Tim Healey
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Of course the Mets invited Tim Tebow to spring training


The Mets have extended an invite to spring training to Tim Tebow because of course they did.

Tebow, 32, hit .163/.240/.255 with only four home runs in 264 plate appearances at Triple-A last year. He has hit only .223/.299/.338 with 18 homers in 1,048 minor league plate appearances overall. Tebow will be beginning his fourth full minor league season in 2020. He also did a brief stint in the Arizona Fall League in 2016. He has played 77 and 84 games in the past two seasons, with each year being cut short due to injury.

Which is to say that has shown absolutely nothing to suggest that he has a future in the major leagues. Indeed, he has made it petty clear that he doesn’t even belong at Triple-A. Yet, as always, he will likely be a gate attraction in Port St. Lucie in February and March, so here we are.



Reds sign Nicholas Castellanos to a four-year deal

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The Cincinnati Reds have signed outfielder Nicholas Castellanos to a multi-year deal. That’s the report from C. Trent Rosecrans and Ken Rosenthal of The Athletic. Jon Morosi of MLB.com was the first to report the Reds as frontrunners. The deal is pending a physical. UPDATE: The deal is four years. Financial terms have yet to be reported.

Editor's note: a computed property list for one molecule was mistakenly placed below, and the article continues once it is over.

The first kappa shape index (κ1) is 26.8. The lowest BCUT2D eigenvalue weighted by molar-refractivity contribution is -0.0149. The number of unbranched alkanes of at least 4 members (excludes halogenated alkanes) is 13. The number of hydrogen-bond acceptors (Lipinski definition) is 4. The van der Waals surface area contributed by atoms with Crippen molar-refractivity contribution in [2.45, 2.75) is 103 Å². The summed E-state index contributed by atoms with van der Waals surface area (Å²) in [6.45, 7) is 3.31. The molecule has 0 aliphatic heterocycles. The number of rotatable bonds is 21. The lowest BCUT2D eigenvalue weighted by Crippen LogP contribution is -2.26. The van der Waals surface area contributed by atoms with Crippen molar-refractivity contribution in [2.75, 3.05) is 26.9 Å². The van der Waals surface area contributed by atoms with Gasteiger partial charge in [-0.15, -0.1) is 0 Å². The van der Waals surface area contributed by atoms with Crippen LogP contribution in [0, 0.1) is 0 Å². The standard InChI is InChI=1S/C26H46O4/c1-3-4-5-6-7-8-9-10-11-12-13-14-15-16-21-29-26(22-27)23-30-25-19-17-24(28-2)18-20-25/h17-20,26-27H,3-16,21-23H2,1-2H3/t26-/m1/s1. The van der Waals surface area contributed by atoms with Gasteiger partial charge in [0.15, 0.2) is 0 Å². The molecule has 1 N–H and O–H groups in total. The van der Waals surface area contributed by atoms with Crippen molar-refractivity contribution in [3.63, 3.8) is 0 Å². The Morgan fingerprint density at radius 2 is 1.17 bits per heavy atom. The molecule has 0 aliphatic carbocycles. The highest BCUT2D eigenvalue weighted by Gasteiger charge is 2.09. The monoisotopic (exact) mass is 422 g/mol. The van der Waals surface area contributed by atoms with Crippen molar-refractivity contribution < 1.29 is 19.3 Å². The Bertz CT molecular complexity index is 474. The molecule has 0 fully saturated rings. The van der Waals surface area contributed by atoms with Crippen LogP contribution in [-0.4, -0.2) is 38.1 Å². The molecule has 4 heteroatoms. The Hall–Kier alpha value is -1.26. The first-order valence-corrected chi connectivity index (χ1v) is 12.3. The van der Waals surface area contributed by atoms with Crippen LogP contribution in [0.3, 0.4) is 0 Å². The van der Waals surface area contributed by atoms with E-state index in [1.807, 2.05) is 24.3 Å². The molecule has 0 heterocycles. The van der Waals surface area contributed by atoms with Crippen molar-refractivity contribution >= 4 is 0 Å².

With Castellanos in the fold the Reds are going to have a lot of outfielders when they hit Goodyear, Arizona in a couple of weeks, with newcomer Shogo Akiyama, Jesse Winkler, Nick Senzel, Aristides Aquino, Travis Jankowski, Scott Schebler, and Rule 5 draftee Mark Payton already on the roster. Senzel was an infielder before last year, of course, so he could move back to the dirt, perhaps taking over short from Freddy Galvis, who could be dealt. Alternatively, the Reds could trade from their newfound outfield surplus.

Castellanos, however, will have left field to himself. While he’s shaky at best with the glove, he had a breakout year at the plate in 2019, hitting .289/.337/.525 overall (OPS+ 121), but slugging at a blistering .321/.356/.646 pace (OPS+ 151) after being traded from the Tigers to the Cubs. In Chicago — rescued from cavernous Comerica Park — his big doubles power turned into big homer power.

Now that he’ll be playing in hitter-friendly Great American Ballpark one can only imagine the damage he’d do.